40 Days for Life Reflections

I have been attempting to start a piece for Socialist Worker about my experiences with 40 Days for Life as an abortion provider, and have been hitting some writers block. It’s not that I don’t have anything to say, I have a multitude of reflections, thoughts, and feelings about my experience during 40 Days for Life. I think it’s the vast diversity in my feelings about the experience that is making it difficult to write about.

40 Days for Life ended right after Easter, as did the constant picketing of the clinics that I worked in, and the harassment both my staff and I faced every day just trying to go to work.

Some days I laughed at their ridiculous signs and posters, feeling like I was witnessing an anachranism and completely dismissed their presence.

Some days I felt my safety threatened, and felt so much gratitude for the brave providers who are personally targeted every single day they do their jobs.

Some days I laughed with patients about how silly they looked and moved on with whatever type of visit we were having that day

Some days I cried with patients when they asked me if I thought they were right, that she would pay the price for having an abortion

Some days I was boiling with anger when the protesters wouldn’t stop asking me to take their literature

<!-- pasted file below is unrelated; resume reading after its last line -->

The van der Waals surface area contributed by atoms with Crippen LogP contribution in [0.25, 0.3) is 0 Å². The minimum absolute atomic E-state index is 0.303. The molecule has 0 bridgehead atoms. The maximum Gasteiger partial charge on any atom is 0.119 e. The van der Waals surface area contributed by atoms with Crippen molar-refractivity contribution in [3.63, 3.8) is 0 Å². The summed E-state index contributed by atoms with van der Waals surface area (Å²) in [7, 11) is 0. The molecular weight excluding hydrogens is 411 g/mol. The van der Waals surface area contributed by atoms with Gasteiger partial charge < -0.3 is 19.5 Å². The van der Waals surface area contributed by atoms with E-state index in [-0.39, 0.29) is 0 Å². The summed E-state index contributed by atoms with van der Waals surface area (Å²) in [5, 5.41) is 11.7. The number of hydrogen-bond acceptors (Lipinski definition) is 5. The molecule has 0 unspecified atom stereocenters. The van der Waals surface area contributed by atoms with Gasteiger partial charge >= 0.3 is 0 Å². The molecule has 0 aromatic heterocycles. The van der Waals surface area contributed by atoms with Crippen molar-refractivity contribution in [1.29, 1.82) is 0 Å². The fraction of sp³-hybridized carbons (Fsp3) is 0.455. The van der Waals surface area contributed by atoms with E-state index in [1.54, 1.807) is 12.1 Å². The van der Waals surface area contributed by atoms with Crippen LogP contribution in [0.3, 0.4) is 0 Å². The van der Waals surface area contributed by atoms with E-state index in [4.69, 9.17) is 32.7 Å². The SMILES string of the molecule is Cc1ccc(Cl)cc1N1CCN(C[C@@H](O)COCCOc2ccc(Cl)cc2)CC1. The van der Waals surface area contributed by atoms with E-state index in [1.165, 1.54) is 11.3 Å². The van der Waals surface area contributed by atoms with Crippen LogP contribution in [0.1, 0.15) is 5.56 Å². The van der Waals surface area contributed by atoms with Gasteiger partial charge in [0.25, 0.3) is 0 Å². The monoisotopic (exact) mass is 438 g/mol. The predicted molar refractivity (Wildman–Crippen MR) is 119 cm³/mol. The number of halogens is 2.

Some days I drove in to the clinic, and I could see them taking pictures of my license plate.

Some days I felt smug when I walked right past them, thinking to myself, “You are irrelevant”

Some days I felt defeated, sad, and overwhelmed that these people are allowed to do what they do

Some days I wanted to break all my workplace’s “No Contact” policies and flip them all off in a blaze of glory and yelling and swearing.

Some days community members brought us flowers to thank us for the work we did, and remind us that everyone else thinks those people are assholes too

Some days, I took photos of them, just to let them know what it feels like to have your privacy threatened.

Some days I thought about George Tiller, and the Montana clinic that had recently been destroyed by the son of a Crisis Pregnancy Center manager and wondered what kind of world we live in

Some days I couldn’t believe how disconnected the women’s organizations are, that they think hosting events like Chocolate for Choice, or Pro-Choice Bingo is actually going to make a difference, when clinic staff face real threats every days we go to work

In the end, it’s difficult to have reflections of finality, because its not as if I don’t have to face protesters any more, or at least until their next bout of 40 Days for Life. They are still there, at one of my clinics every Wednesday, and at another every Saturday. They bring their signs, their vans, their fake fetuses, and their fire, brimstone, and judgement.

And every day I walk right past them. I pretend they don’t exist, but feel my blood pressure sky rocket at the mere thought of them. And I know the depths of what kind of fight it will take to really make them a relic of the past.

 

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